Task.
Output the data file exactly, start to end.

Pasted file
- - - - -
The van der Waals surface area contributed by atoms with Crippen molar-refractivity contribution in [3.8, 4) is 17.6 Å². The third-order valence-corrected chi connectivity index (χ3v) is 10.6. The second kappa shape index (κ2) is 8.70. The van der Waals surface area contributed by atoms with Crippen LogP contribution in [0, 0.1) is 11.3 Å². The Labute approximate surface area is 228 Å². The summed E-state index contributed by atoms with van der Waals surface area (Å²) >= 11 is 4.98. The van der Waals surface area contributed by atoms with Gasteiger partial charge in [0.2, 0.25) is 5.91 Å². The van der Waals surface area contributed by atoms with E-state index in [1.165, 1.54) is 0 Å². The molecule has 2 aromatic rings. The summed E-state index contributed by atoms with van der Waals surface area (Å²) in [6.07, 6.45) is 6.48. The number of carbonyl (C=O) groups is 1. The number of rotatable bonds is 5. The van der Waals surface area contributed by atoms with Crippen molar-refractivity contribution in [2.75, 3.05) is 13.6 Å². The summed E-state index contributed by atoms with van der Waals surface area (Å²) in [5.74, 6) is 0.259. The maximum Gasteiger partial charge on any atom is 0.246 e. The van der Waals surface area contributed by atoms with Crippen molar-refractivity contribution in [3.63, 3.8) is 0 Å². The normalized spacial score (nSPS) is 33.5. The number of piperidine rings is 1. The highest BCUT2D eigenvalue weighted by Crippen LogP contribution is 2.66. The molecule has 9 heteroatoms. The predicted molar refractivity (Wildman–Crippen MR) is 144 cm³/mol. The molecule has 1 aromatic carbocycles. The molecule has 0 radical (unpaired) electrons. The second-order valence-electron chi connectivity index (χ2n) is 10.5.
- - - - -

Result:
The van der Waals surface area contributed by atoms with Crippen molar-refractivity contribution in [3.8, 4) is 17.6 Å². The third-order valence-corrected chi connectivity index (χ3v) is 10.6. The second kappa shape index (κ2) is 8.70. The van der Waals surface area contributed by atoms with Crippen LogP contribution in [0, 0.1) is 11.3 Å². The Labute approximate surface area is 228 Å². The summed E-state index contributed by atoms with van der Waals surface area (Å²) >= 11 is 4.98. The van der Waals surface area contributed by atoms with Gasteiger partial charge in [0.2, 0.25) is 5.91 Å². The van der Waals surface area contributed by atoms with E-state index in [1.165, 1.54) is 0 Å². The molecule has 2 aromatic rings. The summed E-state index contributed by atoms with van der Waals surface area (Å²) in [6.07, 6.45) is 6.48. The number of carbonyl (C=O) groups is 1. The number of rotatable bonds is 5. The van der Waals surface area contributed by atoms with Crippen molar-refractivity contribution in [2.75, 3.05) is 13.6 Å². The summed E-state index contributed by atoms with van der Waals surface area (Å²) in [5.74, 6) is 0.259. The maximum Gasteiger partial charge on any atom is 0.246 e. The van der Waals surface area contributed by atoms with Crippen molar-refractivity contribution in [3.63, 3.8) is 0 Å². The normalized spacial score (nSPS) is 33.5. The number of piperidine rings is 1. The highest BCUT2D eigenvalue weighted by Crippen LogP contribution is 2.66. The molecule has 9 heteroatoms. The predicted molar refractivity (Wildman–Crippen MR) is 144 cm³/mol. The molecule has 1 aromatic carbocycles. The molecule has 0 radical (unpaired) electrons. The second-order valence-electron chi connectivity index (χ2n) is 10.5.